| PDIS  |    Packet Discrimination        | PDIS  | 
         +-------+                                 +-------+ 
             |                                         | 
         +-------+                                 +-------+ 
         | QCTRL |    Quality of Service Control   | QCTRL | 
         +-------+                                 +-------+ 
             |                                         | 
         +-------+                                 +-------+ 
         | VFWD  |    VPLS Forwarding              | VFWD  | 
         +-------+                                 +-------+ 
             |                                         | 
         +-------+                                 +-------+ 
         | TFWD  |    Tunnel Forwarding            | TFWD  | 
         +-------+                                 +-------+ 
             |                                         | 
             +----------> . . . . . . . . . >----------+ 
    
                     Fig. 4. PE Node Functional Model 
    
    

5.2.1. Demarcation Point Control. 

    
   The demarcation point control function of PE is similar to that of a 
   CE node, i.e. making sure connectivity exists.  Unlike CE, the 
   functionality of the PE demarcation point is not a local matter. The 
   status of the link to the Customer is a critical item in the VPLS 
   operations management.  It is also a trigger for VPLS membership. 
   The demarcation point can be applicable to a single customer or to 
   an aggregate of several customers. 
    
   The PE demarcation point performs the following: 
    
   o Customer access monitoring and management  
   o Customer link monitoring 
   o L1 loopbacks 

  
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   The functionality of the PE demarcation point must be agreed upon. 
    

5.2.2. Packet Classification. 

    
   The PE deals with allocation of customers' packets to particular 
   VPLS segments.  Several criteria could be used: 
    
   o Interface number 
   o Layer 2 Classification  (MAC address, VLAN tag, p-bits, etc.) 
   o Layer 3 and above (IP address, port, protocol, TOS byte, etc.) 
   o Other criteria (packet length, time of day, etc.)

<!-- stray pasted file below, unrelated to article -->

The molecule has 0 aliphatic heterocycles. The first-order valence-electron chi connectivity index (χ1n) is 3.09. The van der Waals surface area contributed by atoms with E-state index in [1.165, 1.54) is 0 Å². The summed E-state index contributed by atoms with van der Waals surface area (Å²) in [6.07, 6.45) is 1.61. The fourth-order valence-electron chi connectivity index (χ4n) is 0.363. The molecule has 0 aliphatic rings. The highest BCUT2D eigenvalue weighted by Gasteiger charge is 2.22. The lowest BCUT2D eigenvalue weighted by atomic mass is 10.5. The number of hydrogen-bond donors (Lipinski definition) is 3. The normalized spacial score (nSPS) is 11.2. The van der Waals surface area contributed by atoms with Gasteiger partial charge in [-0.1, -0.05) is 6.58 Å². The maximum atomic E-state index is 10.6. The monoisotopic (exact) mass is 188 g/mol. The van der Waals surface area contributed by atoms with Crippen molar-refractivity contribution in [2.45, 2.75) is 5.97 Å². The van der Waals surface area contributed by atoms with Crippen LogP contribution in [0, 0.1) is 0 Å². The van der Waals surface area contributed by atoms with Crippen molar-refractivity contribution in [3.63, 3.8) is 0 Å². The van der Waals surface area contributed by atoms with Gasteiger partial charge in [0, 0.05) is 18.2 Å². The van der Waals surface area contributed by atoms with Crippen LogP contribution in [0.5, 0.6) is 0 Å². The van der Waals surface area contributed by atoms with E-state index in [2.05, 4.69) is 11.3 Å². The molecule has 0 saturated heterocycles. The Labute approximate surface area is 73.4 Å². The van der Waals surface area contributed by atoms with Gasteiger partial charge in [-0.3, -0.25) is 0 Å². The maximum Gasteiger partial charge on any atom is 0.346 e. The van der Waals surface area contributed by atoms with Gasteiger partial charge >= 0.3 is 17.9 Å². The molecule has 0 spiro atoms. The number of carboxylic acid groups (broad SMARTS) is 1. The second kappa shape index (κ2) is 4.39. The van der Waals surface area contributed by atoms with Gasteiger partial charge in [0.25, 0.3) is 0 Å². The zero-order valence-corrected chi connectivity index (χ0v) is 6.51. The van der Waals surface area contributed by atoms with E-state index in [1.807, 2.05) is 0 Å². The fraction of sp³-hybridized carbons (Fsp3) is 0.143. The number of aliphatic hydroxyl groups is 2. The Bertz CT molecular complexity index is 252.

The type of classification must be agreed upon. 

5.2.3. Header Conversion. 

    
   Once a packet is classified as belonging to a particular VPLS, the 
   PE may elect to modify the header.  Typical conversions include: 
    
   o Header extension 
   o Header compression 
   o QTAG mapping 
    
   The type of conversion and the resulting header formats must be 
   agreed upon. 
    

5.2.4. Packet Discrimination. 

    
   The packet discrimination function validates packets and determines 
   whether they should be dropped or processed. It is represented here 
   logically as a single block even though its actions can take place 
   at more than one stage of packet processing.  There could be several 
   reasons for dropping packets. 
    
   o Duplicate packets 
   o Error packets 
   o Validation, such as Ethernet type, packet length, etc. 
   o Loop prevention and/or control 
   o Multilink control  (such as 802.1ad, etc.) 
   o Multi-homing control 
   o Access List or other policies  
    
   The discrimination criteria must be agreed upon. In many cases, it 
   is part of a protocol serving a particular objective, such as loop 
   prevention, or multi-homing.  In those cases, the related protocols 
   must be agreed upon as well. 
    
    


  
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5.2.5. Quality of Service Control. 

    
   The quality of service control in question refers to the particular 
   traffic characteristics, or priority mechanisms, committed to the 
   customer by the provider. The quality service control is per VPLS.